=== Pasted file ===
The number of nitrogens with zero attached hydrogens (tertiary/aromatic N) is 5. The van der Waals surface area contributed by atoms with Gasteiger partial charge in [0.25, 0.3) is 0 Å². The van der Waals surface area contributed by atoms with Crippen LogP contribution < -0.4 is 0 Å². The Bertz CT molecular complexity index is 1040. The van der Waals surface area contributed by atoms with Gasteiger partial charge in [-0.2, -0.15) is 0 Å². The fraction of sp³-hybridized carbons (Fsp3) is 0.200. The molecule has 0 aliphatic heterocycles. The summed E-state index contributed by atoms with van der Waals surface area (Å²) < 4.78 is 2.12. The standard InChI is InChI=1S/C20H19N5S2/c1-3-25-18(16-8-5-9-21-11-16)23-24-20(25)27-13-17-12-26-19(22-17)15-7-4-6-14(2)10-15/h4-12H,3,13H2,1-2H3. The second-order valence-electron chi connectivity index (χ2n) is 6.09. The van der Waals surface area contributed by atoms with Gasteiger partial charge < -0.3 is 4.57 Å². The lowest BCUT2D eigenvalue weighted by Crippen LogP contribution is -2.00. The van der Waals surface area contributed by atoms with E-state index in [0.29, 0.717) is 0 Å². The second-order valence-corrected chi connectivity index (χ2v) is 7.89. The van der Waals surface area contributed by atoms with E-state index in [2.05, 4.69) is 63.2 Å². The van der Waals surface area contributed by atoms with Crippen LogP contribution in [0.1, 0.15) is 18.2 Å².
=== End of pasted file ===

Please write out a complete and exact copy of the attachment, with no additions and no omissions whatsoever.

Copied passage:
The number of nitrogens with zero attached hydrogens (tertiary/aromatic N) is 5. The van der Waals surface area contributed by atoms with Gasteiger partial charge in [0.25, 0.3) is 0 Å². The van der Waals surface area contributed by atoms with Crippen LogP contribution < -0.4 is 0 Å². The Bertz CT molecular complexity index is 1040. The van der Waals surface area contributed by atoms with Gasteiger partial charge in [-0.2, -0.15) is 0 Å². The fraction of sp³-hybridized carbons (Fsp3) is 0.200. The molecule has 0 aliphatic heterocycles. The summed E-state index contributed by atoms with van der Waals surface area (Å²) < 4.78 is 2.12. The standard InChI is InChI=1S/C20H19N5S2/c1-3-25-18(16-8-5-9-21-11-16)23-24-20(25)27-13-17-12-26-19(22-17)15-7-4-6-14(2)10-15/h4-12H,3,13H2,1-2H3. The second-order valence-electron chi connectivity index (χ2n) is 6.09. The van der Waals surface area contributed by atoms with Gasteiger partial charge < -0.3 is 4.57 Å². The lowest BCUT2D eigenvalue weighted by Crippen LogP contribution is -2.00. The van der Waals surface area contributed by atoms with E-state index in [0.29, 0.717) is 0 Å². The second-order valence-corrected chi connectivity index (χ2v) is 7.89. The van der Waals surface area contributed by atoms with E-state index in [2.05, 4.69) is 63.2 Å². The van der Waals surface area contributed by atoms with Crippen LogP contribution in [0.1, 0.15) is 18.2 Å².